June 16, 2015

The Hour is Late - A Reply to Dan McLaughlin

In a mostly-excellent 5-part series of posts, Dan McLaughlin at "The Federalist" blog asks, "Can Gays and Christians Coexist in America?" I say "mostly excellent," because, while I agree with many of his conclusions regarding the question, I am not sure he is quite pessimistic enough regarding what he calls in his last post a "Westphalian Peace." 

First, I would like to note what I think Mr. McLaughlin gets right. His own summary of his previous posts will serve admirably for that. First, he believes that we:
[D]o not live in a live-and-let-live society; we live, increasingly, in one in which organized pressure campaigns and administrative and legal proceedings are brought to bear on people who take a traditional religious approach to same-sex relationships.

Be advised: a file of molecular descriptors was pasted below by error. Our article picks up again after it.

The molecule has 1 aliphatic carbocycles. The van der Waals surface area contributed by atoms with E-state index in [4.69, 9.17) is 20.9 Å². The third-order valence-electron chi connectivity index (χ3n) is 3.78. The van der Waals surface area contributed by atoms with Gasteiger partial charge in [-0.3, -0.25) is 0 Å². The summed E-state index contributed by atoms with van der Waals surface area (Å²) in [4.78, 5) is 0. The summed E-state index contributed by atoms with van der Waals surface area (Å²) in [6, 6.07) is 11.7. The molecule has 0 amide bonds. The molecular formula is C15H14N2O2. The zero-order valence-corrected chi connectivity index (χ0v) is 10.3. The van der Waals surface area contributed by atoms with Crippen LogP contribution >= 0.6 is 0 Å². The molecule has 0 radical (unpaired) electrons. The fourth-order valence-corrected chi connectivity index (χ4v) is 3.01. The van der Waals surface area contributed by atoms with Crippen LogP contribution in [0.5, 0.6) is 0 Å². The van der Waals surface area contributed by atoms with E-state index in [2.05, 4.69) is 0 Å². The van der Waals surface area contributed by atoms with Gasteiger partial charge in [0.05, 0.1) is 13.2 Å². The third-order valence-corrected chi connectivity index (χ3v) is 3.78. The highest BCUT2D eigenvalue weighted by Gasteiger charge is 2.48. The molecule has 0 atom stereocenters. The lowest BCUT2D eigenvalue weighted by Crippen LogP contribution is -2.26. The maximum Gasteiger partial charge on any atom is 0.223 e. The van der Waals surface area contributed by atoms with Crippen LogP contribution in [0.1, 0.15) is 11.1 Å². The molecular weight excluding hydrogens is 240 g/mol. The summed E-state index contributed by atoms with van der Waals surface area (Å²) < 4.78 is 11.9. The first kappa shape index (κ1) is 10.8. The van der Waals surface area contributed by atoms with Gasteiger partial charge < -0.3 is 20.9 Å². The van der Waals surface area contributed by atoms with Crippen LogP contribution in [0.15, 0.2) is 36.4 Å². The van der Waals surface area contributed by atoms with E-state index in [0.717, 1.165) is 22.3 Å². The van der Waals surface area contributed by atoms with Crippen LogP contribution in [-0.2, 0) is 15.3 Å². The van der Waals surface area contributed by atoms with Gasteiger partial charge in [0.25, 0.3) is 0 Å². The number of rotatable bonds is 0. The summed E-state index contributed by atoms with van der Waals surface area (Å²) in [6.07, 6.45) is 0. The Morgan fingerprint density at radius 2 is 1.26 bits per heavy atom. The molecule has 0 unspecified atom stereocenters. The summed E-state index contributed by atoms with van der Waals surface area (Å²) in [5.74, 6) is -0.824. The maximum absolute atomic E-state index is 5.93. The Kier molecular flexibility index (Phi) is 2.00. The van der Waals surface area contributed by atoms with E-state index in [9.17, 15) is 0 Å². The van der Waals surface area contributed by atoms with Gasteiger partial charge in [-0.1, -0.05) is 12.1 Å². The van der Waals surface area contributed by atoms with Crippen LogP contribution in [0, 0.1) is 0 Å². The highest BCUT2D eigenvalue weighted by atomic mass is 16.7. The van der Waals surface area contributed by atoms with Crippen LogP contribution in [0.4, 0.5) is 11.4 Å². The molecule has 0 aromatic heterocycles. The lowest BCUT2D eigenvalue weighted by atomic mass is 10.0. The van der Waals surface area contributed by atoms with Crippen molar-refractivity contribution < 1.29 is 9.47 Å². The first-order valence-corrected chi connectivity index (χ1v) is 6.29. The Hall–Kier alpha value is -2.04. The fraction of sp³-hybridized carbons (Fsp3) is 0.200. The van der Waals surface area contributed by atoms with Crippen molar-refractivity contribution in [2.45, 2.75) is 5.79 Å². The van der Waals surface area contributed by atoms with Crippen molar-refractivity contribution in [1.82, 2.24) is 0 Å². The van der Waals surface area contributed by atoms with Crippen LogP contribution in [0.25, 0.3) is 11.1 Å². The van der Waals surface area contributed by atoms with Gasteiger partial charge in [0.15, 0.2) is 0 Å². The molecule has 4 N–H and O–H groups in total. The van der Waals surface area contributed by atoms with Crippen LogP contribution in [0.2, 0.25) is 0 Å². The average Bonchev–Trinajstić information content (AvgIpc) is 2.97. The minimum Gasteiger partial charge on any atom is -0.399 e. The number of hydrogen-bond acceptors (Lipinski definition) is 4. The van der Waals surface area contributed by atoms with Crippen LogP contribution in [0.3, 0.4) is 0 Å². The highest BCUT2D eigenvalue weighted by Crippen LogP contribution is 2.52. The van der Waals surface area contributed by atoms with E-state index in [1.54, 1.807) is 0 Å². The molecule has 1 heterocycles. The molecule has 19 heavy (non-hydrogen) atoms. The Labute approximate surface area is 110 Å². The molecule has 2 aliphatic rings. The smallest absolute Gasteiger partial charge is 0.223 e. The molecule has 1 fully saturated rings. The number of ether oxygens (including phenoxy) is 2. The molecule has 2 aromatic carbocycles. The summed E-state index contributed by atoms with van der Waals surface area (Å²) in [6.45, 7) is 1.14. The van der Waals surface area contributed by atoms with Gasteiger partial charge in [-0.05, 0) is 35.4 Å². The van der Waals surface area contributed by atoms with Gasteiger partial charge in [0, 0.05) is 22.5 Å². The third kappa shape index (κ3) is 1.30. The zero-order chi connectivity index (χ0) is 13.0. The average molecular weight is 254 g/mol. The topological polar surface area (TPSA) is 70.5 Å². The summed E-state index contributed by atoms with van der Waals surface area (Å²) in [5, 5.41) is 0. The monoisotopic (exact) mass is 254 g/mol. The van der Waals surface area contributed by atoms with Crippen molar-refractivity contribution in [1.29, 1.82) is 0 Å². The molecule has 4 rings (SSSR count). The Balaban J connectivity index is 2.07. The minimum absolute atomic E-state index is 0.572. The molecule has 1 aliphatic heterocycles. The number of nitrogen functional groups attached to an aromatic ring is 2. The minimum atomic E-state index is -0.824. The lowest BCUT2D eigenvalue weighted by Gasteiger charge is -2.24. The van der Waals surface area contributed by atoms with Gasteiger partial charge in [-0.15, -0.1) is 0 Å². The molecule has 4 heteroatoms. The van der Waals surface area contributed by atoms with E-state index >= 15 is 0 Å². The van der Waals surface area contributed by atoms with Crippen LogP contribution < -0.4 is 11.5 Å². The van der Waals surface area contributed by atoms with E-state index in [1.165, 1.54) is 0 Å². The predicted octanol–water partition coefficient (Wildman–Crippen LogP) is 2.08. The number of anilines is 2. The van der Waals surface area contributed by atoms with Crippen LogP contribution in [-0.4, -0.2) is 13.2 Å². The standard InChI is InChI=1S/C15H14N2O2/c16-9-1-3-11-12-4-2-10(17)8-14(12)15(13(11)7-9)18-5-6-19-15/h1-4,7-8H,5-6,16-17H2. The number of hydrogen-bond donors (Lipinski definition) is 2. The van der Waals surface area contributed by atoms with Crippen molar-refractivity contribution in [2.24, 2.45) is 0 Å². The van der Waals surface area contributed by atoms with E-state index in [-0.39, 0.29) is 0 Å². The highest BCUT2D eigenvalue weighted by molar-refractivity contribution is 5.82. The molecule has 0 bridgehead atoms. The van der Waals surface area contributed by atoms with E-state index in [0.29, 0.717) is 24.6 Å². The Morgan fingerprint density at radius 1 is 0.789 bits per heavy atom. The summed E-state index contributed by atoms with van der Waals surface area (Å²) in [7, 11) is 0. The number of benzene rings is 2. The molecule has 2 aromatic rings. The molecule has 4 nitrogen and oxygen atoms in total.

Agreed. He adds additional paragraphs, with many of which I agree (really, the whole thing repays reading), such as the following:
The third problem is the direct, practical one, also a challenge of creative drafting but a hill worth dying on for those who oppose having the courts dictate everything: coming up with legislative ways to distinguish (or more carefully guide courts in distinguishing) between situations of improper discrimination (e.g., denying a gay person a job as an accountant) and situations in which religious interests should legitimately take precedence (e.g., a Christian school exercising the right to decide it would cross the line into scandal to employ a teacher who is openly in a same-sex marriage, or indeed who openly dissents from church teachings).